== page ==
Rules tightened on keeping horses

By Sam Kilmister

Add a comment
LONG FACE: People who own horses within the city boundary now require a permit from the council thanks to a new bylaw.PHOTO/STUART MUNRO
LONG FACE: People who own horses within the city boundary now require a permit from the council thanks to a new bylaw.PHOTO/STUART MUNRO

You can lead a horse to water - but not around Whanganui.

People who own horses in the Whanganui urban area will soon need a permit.

A new council bylaw which took effect in February states no person will be able to graze a horse in an urban area without a permit.

Owners must have their horses adequately fenced so as to prevent them from escaping into neighbouring property and public places. It also states owners can not ride their horses near city roads or graze their horses on any public grass.

Whanganui horse owners met on Tuesday at Gonville Library to discuss how the bylaw affected them.

The council's animal management team leader Jo Meiklejohn said the purpose of the meeting was to get the information out that urban horse owners must be issued a permit for their horses.

"At this stage we want to set-up a database to know where urban horses are being grazed, what they look like and who owns them."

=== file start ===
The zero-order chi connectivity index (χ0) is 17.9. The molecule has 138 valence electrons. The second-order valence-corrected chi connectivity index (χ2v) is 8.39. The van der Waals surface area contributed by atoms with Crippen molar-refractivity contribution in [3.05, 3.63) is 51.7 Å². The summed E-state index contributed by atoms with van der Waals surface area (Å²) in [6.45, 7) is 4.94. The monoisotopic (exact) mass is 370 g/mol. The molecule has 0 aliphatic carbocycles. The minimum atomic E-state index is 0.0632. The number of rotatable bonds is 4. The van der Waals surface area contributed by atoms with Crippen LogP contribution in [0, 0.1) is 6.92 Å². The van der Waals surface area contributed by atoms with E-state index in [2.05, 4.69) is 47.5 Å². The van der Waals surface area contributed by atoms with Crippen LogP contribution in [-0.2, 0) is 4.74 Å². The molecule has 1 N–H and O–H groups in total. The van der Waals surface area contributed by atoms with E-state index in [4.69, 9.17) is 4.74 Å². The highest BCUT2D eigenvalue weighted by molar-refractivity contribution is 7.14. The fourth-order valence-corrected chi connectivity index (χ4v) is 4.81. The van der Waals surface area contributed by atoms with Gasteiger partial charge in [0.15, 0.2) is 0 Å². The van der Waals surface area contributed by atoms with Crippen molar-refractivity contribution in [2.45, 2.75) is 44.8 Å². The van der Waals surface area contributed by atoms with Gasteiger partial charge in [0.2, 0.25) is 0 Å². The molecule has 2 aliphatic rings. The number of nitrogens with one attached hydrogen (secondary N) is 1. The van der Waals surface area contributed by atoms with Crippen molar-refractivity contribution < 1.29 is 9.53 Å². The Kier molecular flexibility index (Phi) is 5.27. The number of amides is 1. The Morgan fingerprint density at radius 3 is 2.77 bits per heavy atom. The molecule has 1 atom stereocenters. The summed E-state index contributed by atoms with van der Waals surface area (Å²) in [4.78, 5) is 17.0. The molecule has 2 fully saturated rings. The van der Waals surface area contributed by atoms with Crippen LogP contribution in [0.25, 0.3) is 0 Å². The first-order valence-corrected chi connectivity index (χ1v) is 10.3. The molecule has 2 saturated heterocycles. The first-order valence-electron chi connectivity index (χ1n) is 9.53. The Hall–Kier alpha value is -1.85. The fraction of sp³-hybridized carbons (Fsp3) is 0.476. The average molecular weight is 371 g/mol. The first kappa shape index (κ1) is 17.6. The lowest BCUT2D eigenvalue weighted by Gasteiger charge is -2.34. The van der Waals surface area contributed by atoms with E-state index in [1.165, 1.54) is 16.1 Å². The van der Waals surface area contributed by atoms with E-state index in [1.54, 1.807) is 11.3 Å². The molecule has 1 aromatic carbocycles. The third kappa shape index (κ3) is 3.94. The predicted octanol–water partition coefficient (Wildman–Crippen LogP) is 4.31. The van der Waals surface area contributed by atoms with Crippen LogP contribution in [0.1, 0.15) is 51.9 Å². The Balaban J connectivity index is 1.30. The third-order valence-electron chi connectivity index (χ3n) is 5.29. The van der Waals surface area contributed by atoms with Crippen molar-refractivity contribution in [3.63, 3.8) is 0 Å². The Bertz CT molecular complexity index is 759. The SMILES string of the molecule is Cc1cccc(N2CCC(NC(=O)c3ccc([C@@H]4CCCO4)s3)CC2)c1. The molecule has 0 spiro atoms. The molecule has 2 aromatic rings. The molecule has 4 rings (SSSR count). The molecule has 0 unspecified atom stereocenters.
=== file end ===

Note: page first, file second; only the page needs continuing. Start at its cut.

Mrs Meiklejohn said there would be no charge for owners to permit their horses, but rather the safety of knowing the council could return them if they roam.

"When most horses get out and go wandering it's not the fault of the owner.

"Often we get a lot of drunk people who open gates and the horses escape," she said.

"Sometimes it's hard to know where they've come from and they'll get put back in any paddock."

Mrs Meiklejohn said there had been resistance from owners to permit their horses. Some owners believed as soon as the horses were in the database the council would start to impose charges for future permits.

However, she insisted this was not a revenue gathering process.

"I can not promise that five or 10 years down the track that there will be no cost, but this isn't like dog registrations or anything like that. We just want to create a database so we know where urban horses are and who owns them."

While the bylaw came into effect in February, Mrs Meiklejohn said the council had yet to come up with a due date for the permitting of horses. "Right now there is no cut-off date. We want to encourage people to do this. But, at the same time urban horses must be permitted."

The animal management team urge all horse owners to fill out a horse permit and attach a picture of their horse as soon as possible. If an urban horse is found wandering and it has not been permitted then the owner is liable to be fined up to $20,000.

- Wanganui Chronicle

Get the news delivered straight to your inbox

Receive the day’s news, sport and entertainment in our daily email newsletter

SIGN UP NOW

Have your say

1200 characters left

By and large our readers' comments are respectful and courteous. We're sure you'll fit in well.
View commenting guidelines.

© Copyright 2016, NZME. Publishing Limited

Assembled by: (static) on production apcf05 at 06 Dec 2016 00:43:00 Processing Time: 313ms